- Showcase application of the Water Balance Model Express for Landowners, an online tool developed by an inter-governmental partnership to enable local governments and property owners to fulfill provincial expectations and objectives established in Living Water Smart, BC’s Water Plan.
- Solicit ideas and input from staff representatives on how best to continue the internal conversations within each jurisdiction so that all staff can “share and learn” about how to achieve watershed health and water conservation goals in the Comox Valley.
“All four Comox Valley local governments, the Ministry of Transportation and Infrastructure, and the stewardship sector participated in the workshop,” stated Kim Stephens, workshop facilitator and Executive Director, Partnership for Water Sustainability in BC.
“The passion of the regional team came through in their individual presentations. Their enthusiasm infected the audience in a good way. The moment everyone broke into discussion groups one could feel the energy in the room. It was apparent that the workshop content was resonating. At the workshop conclusion, it was clear that the session had achieved a transformative outcome. Now the challenge for the regional team is to sustain the energy to really build momentum.”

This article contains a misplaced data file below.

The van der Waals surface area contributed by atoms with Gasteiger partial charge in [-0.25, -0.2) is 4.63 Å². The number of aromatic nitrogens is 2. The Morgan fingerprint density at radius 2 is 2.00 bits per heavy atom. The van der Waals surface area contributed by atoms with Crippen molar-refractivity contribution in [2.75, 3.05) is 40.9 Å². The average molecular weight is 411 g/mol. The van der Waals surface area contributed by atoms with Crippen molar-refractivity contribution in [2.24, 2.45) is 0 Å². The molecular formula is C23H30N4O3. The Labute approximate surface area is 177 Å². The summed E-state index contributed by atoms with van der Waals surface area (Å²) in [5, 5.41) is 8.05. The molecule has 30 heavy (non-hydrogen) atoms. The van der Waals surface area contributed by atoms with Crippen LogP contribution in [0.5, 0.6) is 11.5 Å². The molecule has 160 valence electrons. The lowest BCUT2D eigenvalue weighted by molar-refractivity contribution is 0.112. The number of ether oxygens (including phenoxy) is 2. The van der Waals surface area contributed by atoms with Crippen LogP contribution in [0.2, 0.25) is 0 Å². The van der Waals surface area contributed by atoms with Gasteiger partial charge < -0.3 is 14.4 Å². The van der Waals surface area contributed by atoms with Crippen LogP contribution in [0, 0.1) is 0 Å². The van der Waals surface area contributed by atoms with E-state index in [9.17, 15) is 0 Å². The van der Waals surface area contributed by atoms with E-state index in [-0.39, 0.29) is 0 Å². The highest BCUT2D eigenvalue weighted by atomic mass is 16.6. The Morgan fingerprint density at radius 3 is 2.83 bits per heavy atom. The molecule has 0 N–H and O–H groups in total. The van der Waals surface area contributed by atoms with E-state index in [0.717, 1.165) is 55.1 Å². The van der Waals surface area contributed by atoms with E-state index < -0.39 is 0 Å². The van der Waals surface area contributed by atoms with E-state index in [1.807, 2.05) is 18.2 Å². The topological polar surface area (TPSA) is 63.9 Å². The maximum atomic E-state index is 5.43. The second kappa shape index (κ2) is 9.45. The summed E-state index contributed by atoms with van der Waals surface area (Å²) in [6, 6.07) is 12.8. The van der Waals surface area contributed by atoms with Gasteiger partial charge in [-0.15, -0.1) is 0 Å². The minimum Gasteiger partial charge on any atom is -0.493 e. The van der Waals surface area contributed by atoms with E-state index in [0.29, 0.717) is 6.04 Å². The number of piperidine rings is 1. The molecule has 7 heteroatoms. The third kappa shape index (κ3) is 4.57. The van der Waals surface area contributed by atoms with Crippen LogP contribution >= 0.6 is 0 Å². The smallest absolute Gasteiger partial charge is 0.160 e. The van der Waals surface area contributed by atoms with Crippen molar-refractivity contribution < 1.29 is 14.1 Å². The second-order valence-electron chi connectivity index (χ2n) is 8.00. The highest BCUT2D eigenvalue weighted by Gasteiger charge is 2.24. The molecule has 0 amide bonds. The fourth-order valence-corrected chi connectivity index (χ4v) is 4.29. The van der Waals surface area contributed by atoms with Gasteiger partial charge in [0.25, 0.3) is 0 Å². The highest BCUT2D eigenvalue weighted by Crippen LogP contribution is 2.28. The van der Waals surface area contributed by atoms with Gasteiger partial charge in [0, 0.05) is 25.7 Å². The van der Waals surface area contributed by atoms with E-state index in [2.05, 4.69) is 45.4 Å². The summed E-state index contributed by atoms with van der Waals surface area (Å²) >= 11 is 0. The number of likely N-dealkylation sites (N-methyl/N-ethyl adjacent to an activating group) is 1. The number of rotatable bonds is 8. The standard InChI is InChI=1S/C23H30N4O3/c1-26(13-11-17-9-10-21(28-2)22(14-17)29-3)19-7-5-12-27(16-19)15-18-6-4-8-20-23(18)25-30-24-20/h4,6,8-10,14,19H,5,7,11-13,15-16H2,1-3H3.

To Learn More:
To download a PDF copy of the PowerPoint presentation that guided the workshop proceedings, click on Joint Staff Training Workshop on “How to Use the Guide” (27 MB).
To view a set of YouTube videos, visit https://waterbucket.ca/viw/category/joint-staff-workshop/
Why a Water-Wise Guide
“The Water-Wise Guide communicates consistent expectations for how the valley can mitigate environmental concerns,” stated Kris La Rose, Chair of the Comox Valley-CAVI Regional Team. He is the Manager of Liquid Waste Planning, Comox Valley Regional District.
“The Guide is a collaboration between all four local governments, MOTI, the stewardship sector and the private sector and the team members are all here today and excited to tell you all about it, and to take the first step in developing the relationship with all of you which will be necessary to successfully implement the Guide locally.
“It is designed to be visually engaging, easy to read, have front counter ‘branding’ consistent to all four local government planning counters, with tips for applicants on how to prepare successful plans that integrate watershed-based rainwater management strategies and minimize negative impacts on watersheds.
“The City of Courtenay’s Nancy Gothard played the lead role in pulling together the Guide. Her efforts have made such a difference.”
What the Guide is for….
Brand the Story and Make it Visible